Adeno-associated virus type 2 preferentially integrates single genome copies with defined breakpoints
1 Tri-Institutional MD-PhD Program, Weill Medical College of Cornell University, New York, NY 10065, USA
2 Department of Microbiology and Immunology, Weill Medical College of Cornell University, New York, NY 10065, USA
3 Memorial Sloan-Kettering Cancer Center, New York, NY 10065, USA
Virology Journal 2014, 11:15 doi:10.1186/1743-422X-11-15Published: 27 January 2014
Adeno-associated virus (AAV) serotype 2 prevalently infects humans and is the only described eukaryotic virus that integrates site-preferentially. In a recent high throughput study, the genome wide distribution of AAV-2 integrants was determined using Integrant Capture Sequencing (IC-Seq). Additional insight regarding the integration of AAV-2 into human genomic DNA could be gleaned by low-throughput sequencing of complete viral-chromosomal junctions.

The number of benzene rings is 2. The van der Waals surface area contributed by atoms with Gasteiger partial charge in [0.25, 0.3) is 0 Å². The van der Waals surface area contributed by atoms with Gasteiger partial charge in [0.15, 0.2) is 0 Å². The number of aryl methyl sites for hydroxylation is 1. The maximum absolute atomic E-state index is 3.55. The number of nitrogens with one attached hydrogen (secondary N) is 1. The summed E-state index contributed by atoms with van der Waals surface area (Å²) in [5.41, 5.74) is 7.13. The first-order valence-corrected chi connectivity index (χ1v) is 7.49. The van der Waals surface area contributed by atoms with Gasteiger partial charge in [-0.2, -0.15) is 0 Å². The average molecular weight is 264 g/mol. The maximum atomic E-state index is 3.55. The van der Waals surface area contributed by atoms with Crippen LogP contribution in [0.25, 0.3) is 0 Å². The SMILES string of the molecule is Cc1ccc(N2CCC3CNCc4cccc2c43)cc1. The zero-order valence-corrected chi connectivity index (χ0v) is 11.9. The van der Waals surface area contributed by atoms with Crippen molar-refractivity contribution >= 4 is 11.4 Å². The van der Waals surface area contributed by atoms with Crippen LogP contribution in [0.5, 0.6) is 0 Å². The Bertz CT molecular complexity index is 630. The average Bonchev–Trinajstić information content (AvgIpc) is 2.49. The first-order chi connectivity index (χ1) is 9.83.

In this study, 140 clones derived from Integrant-Capture Sequencing were sequenced. 100 met sequence inclusion criteria, and of these 39 contained validated junction sequences. These unique sequences were analyzed to investigate the structure and location of viral-chromosomal junctions.
Overall the low-throughput analysis confirmed the genome wide distribution profile gathered through the IC-Seq analysis. We found no unidentifiable sequence inserted at AAV-2 chromosomal junctions. Assessing both left and right ends of the AAV genome, viral breakpoints predominantly occurred in one hairpin of the inverted terminal repeat and AAV genomes were preferentially integrated as single copies.